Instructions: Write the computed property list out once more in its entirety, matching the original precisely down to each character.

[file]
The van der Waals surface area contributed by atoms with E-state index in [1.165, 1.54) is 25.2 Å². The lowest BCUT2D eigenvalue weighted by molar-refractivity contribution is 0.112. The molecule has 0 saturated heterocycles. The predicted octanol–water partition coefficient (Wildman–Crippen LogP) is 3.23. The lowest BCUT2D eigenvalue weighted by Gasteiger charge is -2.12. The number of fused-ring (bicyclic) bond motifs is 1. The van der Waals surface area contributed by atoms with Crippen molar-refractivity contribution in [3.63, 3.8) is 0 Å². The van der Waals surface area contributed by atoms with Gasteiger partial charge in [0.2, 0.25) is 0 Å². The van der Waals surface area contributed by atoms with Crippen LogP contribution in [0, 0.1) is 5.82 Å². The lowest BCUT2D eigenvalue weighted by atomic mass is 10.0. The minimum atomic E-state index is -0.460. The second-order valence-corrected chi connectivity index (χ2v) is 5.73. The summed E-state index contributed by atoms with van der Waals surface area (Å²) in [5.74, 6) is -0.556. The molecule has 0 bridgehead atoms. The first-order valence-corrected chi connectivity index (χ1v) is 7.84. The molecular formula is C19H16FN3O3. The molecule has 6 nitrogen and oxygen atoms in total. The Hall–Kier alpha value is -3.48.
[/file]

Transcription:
The van der Waals surface area contributed by atoms with E-state index in [1.165, 1.54) is 25.2 Å². The lowest BCUT2D eigenvalue weighted by molar-refractivity contribution is 0.112. The molecule has 0 saturated heterocycles. The predicted octanol–water partition coefficient (Wildman–Crippen LogP) is 3.23. The lowest BCUT2D eigenvalue weighted by Gasteiger charge is -2.12. The number of fused-ring (bicyclic) bond motifs is 1. The van der Waals surface area contributed by atoms with Crippen molar-refractivity contribution in [3.63, 3.8) is 0 Å². The van der Waals surface area contributed by atoms with Gasteiger partial charge in [0.2, 0.25) is 0 Å². The van der Waals surface area contributed by atoms with Crippen LogP contribution in [0, 0.1) is 5.82 Å². The lowest BCUT2D eigenvalue weighted by atomic mass is 10.0. The minimum atomic E-state index is -0.460. The second-order valence-corrected chi connectivity index (χ2v) is 5.73. The summed E-state index contributed by atoms with van der Waals surface area (Å²) in [5.74, 6) is -0.556. The molecule has 0 bridgehead atoms. The first-order valence-corrected chi connectivity index (χ1v) is 7.84. The molecular formula is C19H16FN3O3. The molecule has 6 nitrogen and oxygen atoms in total. The Hall–Kier alpha value is -3.48.